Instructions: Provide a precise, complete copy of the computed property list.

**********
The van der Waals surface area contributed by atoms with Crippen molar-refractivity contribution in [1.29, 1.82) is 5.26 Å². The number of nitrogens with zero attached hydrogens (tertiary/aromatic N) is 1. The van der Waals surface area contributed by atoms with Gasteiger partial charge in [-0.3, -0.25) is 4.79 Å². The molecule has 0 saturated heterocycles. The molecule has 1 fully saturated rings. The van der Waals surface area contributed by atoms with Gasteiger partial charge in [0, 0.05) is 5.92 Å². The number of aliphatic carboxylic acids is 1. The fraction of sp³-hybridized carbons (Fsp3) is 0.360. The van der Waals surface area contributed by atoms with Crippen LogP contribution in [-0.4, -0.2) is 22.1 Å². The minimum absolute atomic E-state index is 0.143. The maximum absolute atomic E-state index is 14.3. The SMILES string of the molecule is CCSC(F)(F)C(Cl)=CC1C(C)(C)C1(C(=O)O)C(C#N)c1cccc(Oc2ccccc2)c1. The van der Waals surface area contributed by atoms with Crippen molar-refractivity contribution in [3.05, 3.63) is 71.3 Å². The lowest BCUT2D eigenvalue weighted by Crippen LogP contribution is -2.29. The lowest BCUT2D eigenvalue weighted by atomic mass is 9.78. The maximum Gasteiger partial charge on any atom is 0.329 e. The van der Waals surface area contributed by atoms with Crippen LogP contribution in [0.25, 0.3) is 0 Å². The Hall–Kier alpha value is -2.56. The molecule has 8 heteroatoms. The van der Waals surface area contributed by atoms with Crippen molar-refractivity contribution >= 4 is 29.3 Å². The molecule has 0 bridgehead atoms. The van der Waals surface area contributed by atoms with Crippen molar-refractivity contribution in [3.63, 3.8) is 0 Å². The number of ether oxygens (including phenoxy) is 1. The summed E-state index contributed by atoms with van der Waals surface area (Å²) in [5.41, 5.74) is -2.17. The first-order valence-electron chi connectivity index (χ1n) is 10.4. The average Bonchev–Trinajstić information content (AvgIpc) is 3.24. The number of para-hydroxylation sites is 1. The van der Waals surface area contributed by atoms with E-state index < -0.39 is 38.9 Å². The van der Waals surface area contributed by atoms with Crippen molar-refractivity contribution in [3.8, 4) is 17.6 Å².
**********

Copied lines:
The van der Waals surface area contributed by atoms with Crippen molar-refractivity contribution in [1.29, 1.82) is 5.26 Å². The number of nitrogens with zero attached hydrogens (tertiary/aromatic N) is 1. The van der Waals surface area contributed by atoms with Gasteiger partial charge in [-0.3, -0.25) is 4.79 Å². The molecule has 0 saturated heterocycles. The molecule has 1 fully saturated rings. The van der Waals surface area contributed by atoms with Gasteiger partial charge in [0, 0.05) is 5.92 Å². The number of aliphatic carboxylic acids is 1. The fraction of sp³-hybridized carbons (Fsp3) is 0.360. The van der Waals surface area contributed by atoms with Crippen LogP contribution in [-0.4, -0.2) is 22.1 Å². The minimum absolute atomic E-state index is 0.143. The maximum absolute atomic E-state index is 14.3. The SMILES string of the molecule is CCSC(F)(F)C(Cl)=CC1C(C)(C)C1(C(=O)O)C(C#N)c1cccc(Oc2ccccc2)c1. The van der Waals surface area contributed by atoms with Crippen molar-refractivity contribution in [3.05, 3.63) is 71.3 Å². The lowest BCUT2D eigenvalue weighted by Crippen LogP contribution is -2.29. The lowest BCUT2D eigenvalue weighted by atomic mass is 9.78. The maximum Gasteiger partial charge on any atom is 0.329 e. The van der Waals surface area contributed by atoms with Crippen LogP contribution in [0.25, 0.3) is 0 Å². The Hall–Kier alpha value is -2.56. The molecule has 8 heteroatoms. The van der Waals surface area contributed by atoms with Crippen molar-refractivity contribution >= 4 is 29.3 Å². The molecule has 0 bridgehead atoms. The van der Waals surface area contributed by atoms with Crippen molar-refractivity contribution in [3.63, 3.8) is 0 Å². The number of ether oxygens (including phenoxy) is 1. The summed E-state index contributed by atoms with van der Waals surface area (Å²) in [5.41, 5.74) is -2.17. The first-order valence-electron chi connectivity index (χ1n) is 10.4. The average Bonchev–Trinajstić information content (AvgIpc) is 3.24. The number of para-hydroxylation sites is 1. The van der Waals surface area contributed by atoms with E-state index < -0.39 is 38.9 Å². The van der Waals surface area contributed by atoms with Crippen molar-refractivity contribution in [3.8, 4) is 17.6 Å².